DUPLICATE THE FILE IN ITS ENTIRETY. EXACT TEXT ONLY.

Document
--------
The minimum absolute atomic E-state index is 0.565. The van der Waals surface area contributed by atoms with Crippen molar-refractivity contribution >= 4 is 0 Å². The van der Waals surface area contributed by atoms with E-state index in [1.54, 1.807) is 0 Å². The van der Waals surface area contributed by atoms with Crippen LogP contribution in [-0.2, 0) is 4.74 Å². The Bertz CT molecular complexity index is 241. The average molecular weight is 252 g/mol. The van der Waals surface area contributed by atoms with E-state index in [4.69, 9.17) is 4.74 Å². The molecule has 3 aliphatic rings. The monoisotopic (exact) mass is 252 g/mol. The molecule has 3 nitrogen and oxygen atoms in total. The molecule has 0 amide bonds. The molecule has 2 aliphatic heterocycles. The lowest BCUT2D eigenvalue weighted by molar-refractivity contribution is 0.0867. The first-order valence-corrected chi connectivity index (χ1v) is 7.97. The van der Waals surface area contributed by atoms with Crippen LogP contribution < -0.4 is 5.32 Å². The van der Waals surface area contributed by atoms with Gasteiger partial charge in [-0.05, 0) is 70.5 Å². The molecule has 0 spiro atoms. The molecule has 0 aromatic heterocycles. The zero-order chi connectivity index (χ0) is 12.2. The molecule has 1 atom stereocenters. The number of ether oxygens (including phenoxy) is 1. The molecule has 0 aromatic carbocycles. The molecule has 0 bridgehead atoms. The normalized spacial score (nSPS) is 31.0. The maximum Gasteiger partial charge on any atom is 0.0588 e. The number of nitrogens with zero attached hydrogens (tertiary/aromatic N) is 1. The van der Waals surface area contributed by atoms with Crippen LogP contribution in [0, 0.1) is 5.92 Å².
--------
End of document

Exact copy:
The minimum absolute atomic E-state index is 0.565. The van der Waals surface area contributed by atoms with Crippen molar-refractivity contribution >= 4 is 0 Å². The van der Waals surface area contributed by atoms with E-state index in [1.54, 1.807) is 0 Å². The van der Waals surface area contributed by atoms with Crippen LogP contribution in [-0.2, 0) is 4.74 Å². The Bertz CT molecular complexity index is 241. The average molecular weight is 252 g/mol. The van der Waals surface area contributed by atoms with E-state index in [4.69, 9.17) is 4.74 Å². The molecule has 3 aliphatic rings. The monoisotopic (exact) mass is 252 g/mol. The molecule has 3 nitrogen and oxygen atoms in total. The molecule has 0 amide bonds. The molecule has 2 aliphatic heterocycles. The lowest BCUT2D eigenvalue weighted by molar-refractivity contribution is 0.0867. The first-order valence-corrected chi connectivity index (χ1v) is 7.97. The van der Waals surface area contributed by atoms with Crippen LogP contribution < -0.4 is 5.32 Å². The van der Waals surface area contributed by atoms with Gasteiger partial charge in [-0.05, 0) is 70.5 Å². The molecule has 0 spiro atoms. The molecule has 0 aromatic heterocycles. The zero-order chi connectivity index (χ0) is 12.2. The molecule has 1 atom stereocenters. The number of ether oxygens (including phenoxy) is 1. The molecule has 0 aromatic carbocycles. The molecule has 0 bridgehead atoms. The normalized spacial score (nSPS) is 31.0. The maximum Gasteiger partial charge on any atom is 0.0588 e. The number of nitrogens with zero attached hydrogens (tertiary/aromatic N) is 1. The van der Waals surface area contributed by atoms with Crippen LogP contribution in [0, 0.1) is 5.92 Å².